IPL’s novelty is wearing off4 min read . Updated: 05 Apr 2012, 08:41 PM IST
IPL’s novelty is wearing off
IPL’s novelty is wearing off
The opening ceremony of the fifth Indian Premier League delivered heartily on all parameters of the garishness and vulgarity that we have to come to expect. At least it did in the 10 minutes I could bear to watch. (J&K chief minister Omar Abdullah tweeted: “Can the IPL opening be any more tacky?") A couple of hours later, confident that the worst was over, I surfed back to SET Max, only to find IPL chairman Rajeev Shukla gloating that all curators had been instructed to prepare pitches such that no team can score less than 160 in their allotted 20 overs. So much for Shukla’s understanding or appreciation of the game.
The very next day, Chennai Super Kings played a cruel joke on Shukla by getting all out for 114. This sort of impertinence is not going to work, Mr Dhoni.
A friend who owns an advertising agency informs that commercial spots were available during the India-Pakistan match in the recently concluded Asia Cup for ₹ 3.6 lakh per 10 seconds. Of course, these were last-minute sales, as the channel tried to flog unsold inventory. To put it in perspective, a 10-second spot on a popular soap commands around ₹ 5 lakh. And this was an India-Pakistan match.
IPL1 saw rates rise to nearly ₹ 10 lakh during the final stages. In IPL4, broadcaster Multi Screen Media (MSM) quoted around ₹ 13 lakh per 10 seconds for the last four matches, but found few buyers at that price. Apparently, the spots ultimately went for around ₹ 5 lakh. The reason: the average TRP (television rating points) for IPL4 had fallen to 3.9 from the 5.5 of the year before. The advertisers were right in holding out. The IPL4 final got a TRP of around 7, nearly half the 12.9 rating that the IPL3 final drew.
This year, two sponsors—LG Electronics and Godrej —associated with IPL from the very first season, have dropped out. LG’s chief marketing officer L.K. Gupta told the media that “the return we get in terms of TRPs does not justify the high level of spending". IPL5 has a new official mobile partner, Karbonn Mobiles, at $4.6 million, nearly 40% less than the $7.2 million IPL4 had charged. Anyway, Maxx Mobilink, last year’s mobile partner, has not paid up, and the matter is in court.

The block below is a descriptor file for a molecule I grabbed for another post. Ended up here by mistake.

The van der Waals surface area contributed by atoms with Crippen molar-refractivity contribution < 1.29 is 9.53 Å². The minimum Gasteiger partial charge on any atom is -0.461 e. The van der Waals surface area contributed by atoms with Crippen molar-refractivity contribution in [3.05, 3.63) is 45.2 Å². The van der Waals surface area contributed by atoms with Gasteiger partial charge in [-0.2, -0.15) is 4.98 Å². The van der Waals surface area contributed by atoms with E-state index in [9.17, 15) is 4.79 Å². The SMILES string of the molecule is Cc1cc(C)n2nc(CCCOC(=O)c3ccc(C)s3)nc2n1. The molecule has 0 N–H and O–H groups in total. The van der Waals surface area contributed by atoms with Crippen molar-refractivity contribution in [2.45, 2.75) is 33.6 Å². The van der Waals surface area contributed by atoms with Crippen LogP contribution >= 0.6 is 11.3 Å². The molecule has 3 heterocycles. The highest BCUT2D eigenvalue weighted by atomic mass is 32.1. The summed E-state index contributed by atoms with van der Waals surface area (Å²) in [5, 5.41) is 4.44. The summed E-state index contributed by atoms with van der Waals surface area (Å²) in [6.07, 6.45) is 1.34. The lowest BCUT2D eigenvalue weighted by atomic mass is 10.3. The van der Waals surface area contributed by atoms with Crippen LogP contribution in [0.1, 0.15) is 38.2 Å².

Other companies are unhappy too. The Board of Control for Cricket in India (BCCI) launched the Champions League T20 with much fanfare, but Bharti Airtel, the original title sponsor, walked out last year citing low viewership, and moved the money to the Formula 1 Grand Prix. Sahara India wants BCCI to refund 27% of the money it paid to buy the Pune franchise, since IPL4 had 74 matches, not 94 as originally planned. But “27%" may be a massive understatement. Sahara shelled out $370 million for Pune Warriors, about 70% more than the highest price paid for any of the original eight teams in 2008—Mukesh Ambani’s $112 million purchase of the Mumbai Indians. It is extremely doubtful whether Sahara will ever recoup its investment.
In 2009, consultancy firm Brand Finance valued the IPL brand at $2.01 billion. The next year, the figure more than doubled to $4.13 billion. (The figures were released before the years’ tournaments began.) And then came the fall. In 2011, Brand Finance slashed IPL’s value to $3.67 billion. Now, brand valuation is a somewhat subjective enterprise, but while one can endlessly dispute the actual figures, the trend seems credible. It was in 2010 that IPL was hit by a barrage of controversies: the sacking of Lalit Modi, the opaque ownership patterns of many of the franchises, allegations about sources of funds and money laundering. In pure number terms, viewership was falling, while average team costs had risen from about 30% of revenues in 2009 to nearly 45% in 2010.
And as for IPL5, the fact that the Indian cricket team has hardly covered itself in glory in the last one year may impact interest and viewership.
The organizers, franchise owners and broadcasters have of course been exuding confidence in public. As they should be, even though they have a tiger by the tail. MSM has hiked advertising rates by 10%, and hopes to earn ₹ 1,100-1,200 crore (up from an estimated ₹ 900 crore last year). But it has also admitted that ad sales are slower this year, and it has not been able to tie in the number of sponsors it was targeting.
Whatever the final figures, however, this season could be the one that stabilizes expectations, and makes IPL a more natural part of the cricket calendar, not the breathless tamasha of all-around greed that has begun to drag. And the tiger and its riders may finally be able to negotiate a wary, least-pain, settlement.
Sandipan Deb is a senior journalist and editor who is interested in puzzles of all forms.
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